There will come a time, perhaps sooner than you think, when it seems very quaint that people used to park their cars indoors. Because Britain’s garages – at least the ones still being used as garages – are dying out. Today just 34% of the 9.3m out there are reckoned still to have cars inside, with 12% already or about to be converted for some entirely different purpose.
At the same time, the Home Builders Federation says fewer and fewer new garages are being built. Mostly, this is because of increased demand for flats and townhouses, which seldom come with one anyway. But even when a garage is included with a new house, this is often done to satisfy a local authority’s two-space rule, rather than because buyers actually want an extra building to put their car in.
When you think about it, why would they? “You have to remember that 50 years ago every car leaked, so if you didn’t keep it in a garage it would soon be like a compost heap inside,” says Sarah Beeny, host of Channel 4’s Property Ladder, founder of the DIY estate agents Tepilo, and a secret garage “obsessive”. “But cars no longer leak. So I don’t know why you’d need to keep one under cover, really.”
Security would once have been a reason, as would protection from the elements in winter, but improvements in vehicle design mean these are less important factors now. And besides, modern cars – notably 4x4s – are larger, which often makes the question academic, as they cannot fit into many existing garages unless the driver is happy to leave them via the sunroof.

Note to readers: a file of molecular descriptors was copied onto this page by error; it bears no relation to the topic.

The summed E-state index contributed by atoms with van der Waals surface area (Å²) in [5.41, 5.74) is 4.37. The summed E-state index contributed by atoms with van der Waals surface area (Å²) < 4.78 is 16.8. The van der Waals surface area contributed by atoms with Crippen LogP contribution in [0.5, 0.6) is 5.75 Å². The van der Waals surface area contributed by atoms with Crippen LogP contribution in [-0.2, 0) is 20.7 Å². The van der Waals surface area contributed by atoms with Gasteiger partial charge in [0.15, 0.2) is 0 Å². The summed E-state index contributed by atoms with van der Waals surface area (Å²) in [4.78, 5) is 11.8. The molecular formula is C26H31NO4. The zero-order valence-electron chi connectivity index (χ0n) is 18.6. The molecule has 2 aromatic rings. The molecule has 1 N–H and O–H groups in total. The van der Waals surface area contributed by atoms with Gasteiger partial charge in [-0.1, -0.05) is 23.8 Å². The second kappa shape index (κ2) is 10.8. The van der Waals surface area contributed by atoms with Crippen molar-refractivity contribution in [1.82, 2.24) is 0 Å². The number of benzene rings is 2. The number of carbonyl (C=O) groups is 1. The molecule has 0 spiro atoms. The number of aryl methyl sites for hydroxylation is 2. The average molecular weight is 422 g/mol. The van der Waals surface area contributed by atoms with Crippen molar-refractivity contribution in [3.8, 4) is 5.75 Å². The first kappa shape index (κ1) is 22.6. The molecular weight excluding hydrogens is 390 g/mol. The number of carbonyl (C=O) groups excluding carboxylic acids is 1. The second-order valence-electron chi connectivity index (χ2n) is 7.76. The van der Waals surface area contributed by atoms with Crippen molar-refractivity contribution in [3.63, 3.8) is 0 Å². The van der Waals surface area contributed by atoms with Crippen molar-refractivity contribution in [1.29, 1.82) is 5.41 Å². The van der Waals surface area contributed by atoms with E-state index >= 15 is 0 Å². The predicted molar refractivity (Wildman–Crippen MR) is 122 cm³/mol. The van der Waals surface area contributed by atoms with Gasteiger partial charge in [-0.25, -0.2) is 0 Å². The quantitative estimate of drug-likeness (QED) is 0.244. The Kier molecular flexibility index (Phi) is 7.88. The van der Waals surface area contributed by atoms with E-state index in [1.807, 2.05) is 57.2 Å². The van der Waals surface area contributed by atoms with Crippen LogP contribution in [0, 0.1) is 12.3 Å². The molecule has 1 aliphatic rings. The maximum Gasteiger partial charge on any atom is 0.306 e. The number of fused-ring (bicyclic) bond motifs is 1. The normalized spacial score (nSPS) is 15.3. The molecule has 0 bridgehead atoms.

This may change again, of course, if a new generation of smaller electric cars needs nightly plugging-in. (Something to consider, no?) But for now, those people who still take the trouble to manoeuvre their car into its little home are surely doing so more for a feeling of comfort than any practical purpose. “It’s a slightly generational thing,” Beeny says. The garage has become the architectural equivalent of the tea cosy, in other words, and every bit as hip.
But then, garages have long been celebrated for their alternative uses. In the US, in particular, they have a very noble history, having incubated the origins of Disney, Hewlett Packard, Motown, Apple, Google and many other famous companies. And in this more densely populated country, it has become increasingly difficult to justify 200sq ft of car and tool storage when you might instead create an office, a studio flat, a gym, a playroom, or somewhere else that people actually spend time.
“All of this is just a reflection of the fact that we’re short on space,” says Beeny. “Per square foot, it’s a big luxury to have an entire garage storing one lawnmower. And it’s an amazing opportunity. A garage is an empty box to work with, so you can go a bit mad if you fancy it.” And some people, once their car is out of the way, certainly have. More here